Literacy is the ability to read and write. There are many times during the day when we rely on good literacy skills such as when reading or writing a text message, writing a shopping list, reading an email or looking up an address on your GPS or street map.

Just like learning to talk, literacy is a skill that develops over time and begins from birth.  

Important literacy skills for your child to learn

As you play and share books together your child is learning the foundations for reading and writing. This includes: 

  • Learning how to hold a book and turn the pages 
  • Learning to enjoy and pay attention to stories 
  • Learning about words and letters 
  • Beginning to hold a pen and scribble or draw 
  • Beginning to recognise letters and the sounds they make 
  • Recognising words in the environment like on signs, in catalogues, maps, packaging, technology buttons 
  • Listening to rhyme or words that ‘sound the same’ 
  • Recognising the sound that words start or end with 
  • Breaking words into smaller parts or syllables  

These skills will be critical when they start school and learn to read and write in a more structured way.   

Developing literacy also relies on other skills like: 

  • Understanding and using words 
  • Listening and paying attention 
  • Fine motor skills (using your fingers and hands)  

In order for your child to learn these skills, they need plenty of practice as they play with you every day.  

Supporting your child’s literacy skills

You can help your child develop literacy skills simply through sharing books and playing together.  

  • Talk to your child and show them what words mean. It is important that your child understands what words mean as they will then later make the link to written words. 
  • Read to your child every day and show them that reading is fun. Check out these great book ideas for different ages. 
  • Draw and scribble with your child. Help your child have fun practicing these fine motor skills. If they are interested, begin to write and trace letters together.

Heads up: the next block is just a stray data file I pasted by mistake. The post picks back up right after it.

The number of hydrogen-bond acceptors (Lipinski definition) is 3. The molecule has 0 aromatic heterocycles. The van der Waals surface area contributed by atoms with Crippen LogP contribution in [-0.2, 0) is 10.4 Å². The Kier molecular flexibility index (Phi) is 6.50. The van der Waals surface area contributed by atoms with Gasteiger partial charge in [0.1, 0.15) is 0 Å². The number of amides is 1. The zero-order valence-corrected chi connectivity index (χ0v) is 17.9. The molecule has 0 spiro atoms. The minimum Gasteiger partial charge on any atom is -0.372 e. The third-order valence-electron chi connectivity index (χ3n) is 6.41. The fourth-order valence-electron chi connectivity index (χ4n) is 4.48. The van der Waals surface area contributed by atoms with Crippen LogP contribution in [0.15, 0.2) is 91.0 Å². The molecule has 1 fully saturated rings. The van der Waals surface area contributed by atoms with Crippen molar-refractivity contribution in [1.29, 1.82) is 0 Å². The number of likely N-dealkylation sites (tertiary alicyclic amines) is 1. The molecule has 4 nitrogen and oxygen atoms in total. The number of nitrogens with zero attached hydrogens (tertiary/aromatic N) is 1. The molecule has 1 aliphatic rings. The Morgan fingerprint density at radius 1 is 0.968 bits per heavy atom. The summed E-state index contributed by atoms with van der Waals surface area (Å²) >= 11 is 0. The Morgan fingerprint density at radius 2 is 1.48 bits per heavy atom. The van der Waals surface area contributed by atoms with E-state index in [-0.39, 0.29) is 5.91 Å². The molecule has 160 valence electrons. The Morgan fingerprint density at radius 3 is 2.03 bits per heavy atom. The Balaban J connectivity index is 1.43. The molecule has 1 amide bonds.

• Play games and activities with your child that encourage their fine motor skills. For example, rolling, pinching and squeezing while playing with playdough or helping your child do up their buttons when they get dressed. 
  • Sing songs and rhymes with your child. This helps them learn the meaning of words and also helps them learn to listen to words that sound the same or ‘rhyme’. Explore a range of songs and rhymes for kids here. 
  • Talk about letters and the sounds they make. Start with the first sound in your child’s name. For example “Your name starts with ‘O’, just like orange and octopus”. Focus on the sound a letter makes rather than the letter name. 
  • Point out letters and the sounds they make when you are out and about. “See that letter P? That word says post. Post starts with ‘p-uh’, just like pool.”  

Five great ways to promote literacy everyday

Share books
  • Sharing books together is the most important thing that you can do to help your child learn to read. Try to make reading books part of your everyday routine. 
  • With your older child, search for letters as you are reading stories together. Use phrases such as “Here is the letter B. It makes the sound b-uh. Can you find one the same? Fantastic, that’s another B”. Remember not to play this game every time you read together. It is important for your child to also have time to focus on the story you are reading to them. 
Sound and letter walk
  • Go on a walk to the park with your child. Choose a sound and point out objects that start with this sound. For example “let’s be on the lookout for words that start with the sound ‘ssss’. I can see the sky, and a scooter and a sign”. 
  • Look at the signs as you walk. Point out the letters that you can see. Relate them to letters in your child’s or other people’s names. For example “I can see a ‘D’ for daddy. It makes a d-uh sound. See if you can find another letter ‘D’” 
  • Make letters using playdough. Talk about the sounds these letters make. This gives your child a tactile experience and helps them to also understand how letters are formed.
  • Your child may begin to notice the similarities between letters such as d, p, b and q – these letters will often be confused as your child is learning. Be patient and name these letters for your child as many times as they need. 
Magnetic letters
  • Have magnetic letters on your fridge. Allow your child the time and freedom to play with them independently. Help them spell words that are motivating for them (for example their own name or words like ‘mum’, ‘dad’, ‘dog’, ‘cat’ etc). Name the letters for your child and talk about the sounds they make. 
Surprise bag  
  • Take turns hiding items from around the house inside a bag or pillowcase. Talk about the initial sound of the object as you pull one out of the bag. For example, “fork starts with the ffff sound”. You could also use this activity to clap out the ‘beats’ or syllables in the word.  

Explore other great literacy activities for children.  

Want to know more? 

The Raising Children Network – Developing Literacy 

Zero to Three – Early Literacy 

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